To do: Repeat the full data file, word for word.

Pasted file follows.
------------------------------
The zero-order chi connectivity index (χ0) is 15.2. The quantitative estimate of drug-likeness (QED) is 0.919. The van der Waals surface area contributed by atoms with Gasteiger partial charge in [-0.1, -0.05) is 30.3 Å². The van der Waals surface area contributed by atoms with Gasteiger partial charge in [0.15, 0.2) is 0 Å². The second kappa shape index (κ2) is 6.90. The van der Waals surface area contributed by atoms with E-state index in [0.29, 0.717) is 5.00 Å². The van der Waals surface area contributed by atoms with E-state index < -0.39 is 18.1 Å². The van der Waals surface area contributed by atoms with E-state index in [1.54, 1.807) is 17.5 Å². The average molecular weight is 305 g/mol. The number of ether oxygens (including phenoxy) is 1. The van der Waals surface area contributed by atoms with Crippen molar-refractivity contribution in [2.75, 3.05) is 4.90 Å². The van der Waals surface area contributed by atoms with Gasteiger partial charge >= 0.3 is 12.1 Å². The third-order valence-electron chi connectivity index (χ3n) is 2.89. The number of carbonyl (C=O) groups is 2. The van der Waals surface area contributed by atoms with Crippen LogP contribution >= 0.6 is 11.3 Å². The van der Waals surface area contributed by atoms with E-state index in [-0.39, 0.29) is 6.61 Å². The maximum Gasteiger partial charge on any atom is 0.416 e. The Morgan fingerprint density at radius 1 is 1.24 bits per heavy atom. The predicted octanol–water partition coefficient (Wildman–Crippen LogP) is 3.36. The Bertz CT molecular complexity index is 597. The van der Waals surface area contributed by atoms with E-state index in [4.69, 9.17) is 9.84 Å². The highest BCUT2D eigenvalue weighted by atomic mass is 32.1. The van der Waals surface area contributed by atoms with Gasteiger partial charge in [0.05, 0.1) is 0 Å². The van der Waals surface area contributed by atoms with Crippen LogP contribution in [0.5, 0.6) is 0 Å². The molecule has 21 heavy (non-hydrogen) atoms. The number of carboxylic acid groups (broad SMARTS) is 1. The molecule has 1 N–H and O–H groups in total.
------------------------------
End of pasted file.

The zero-order chi connectivity index (χ0) is 15.2. The quantitative estimate of drug-likeness (QED) is 0.919. The van der Waals surface area contributed by atoms with Gasteiger partial charge in [-0.1, -0.05) is 30.3 Å². The van der Waals surface area contributed by atoms with Gasteiger partial charge in [0.15, 0.2) is 0 Å². The second kappa shape index (κ2) is 6.90. The van der Waals surface area contributed by atoms with E-state index in [0.29, 0.717) is 5.00 Å². The van der Waals surface area contributed by atoms with E-state index < -0.39 is 18.1 Å². The van der Waals surface area contributed by atoms with E-state index in [1.54, 1.807) is 17.5 Å². The average molecular weight is 305 g/mol. The number of ether oxygens (including phenoxy) is 1. The van der Waals surface area contributed by atoms with Crippen molar-refractivity contribution in [2.75, 3.05) is 4.90 Å². The van der Waals surface area contributed by atoms with Gasteiger partial charge >= 0.3 is 12.1 Å². The third-order valence-electron chi connectivity index (χ3n) is 2.89. The number of carbonyl (C=O) groups is 2. The van der Waals surface area contributed by atoms with Crippen LogP contribution >= 0.6 is 11.3 Å². The van der Waals surface area contributed by atoms with E-state index in [-0.39, 0.29) is 6.61 Å². The maximum Gasteiger partial charge on any atom is 0.416 e. The Morgan fingerprint density at radius 1 is 1.24 bits per heavy atom. The predicted octanol–water partition coefficient (Wildman–Crippen LogP) is 3.36. The Bertz CT molecular complexity index is 597. The van der Waals surface area contributed by atoms with E-state index in [4.69, 9.17) is 9.84 Å². The highest BCUT2D eigenvalue weighted by atomic mass is 32.1. The van der Waals surface area contributed by atoms with Gasteiger partial charge in [0.05, 0.1) is 0 Å². The van der Waals surface area contributed by atoms with Crippen LogP contribution in [0.5, 0.6) is 0 Å². The molecule has 21 heavy (non-hydrogen) atoms. The number of carboxylic acid groups (broad SMARTS) is 1. The molecule has 1 N–H and O–H groups in total.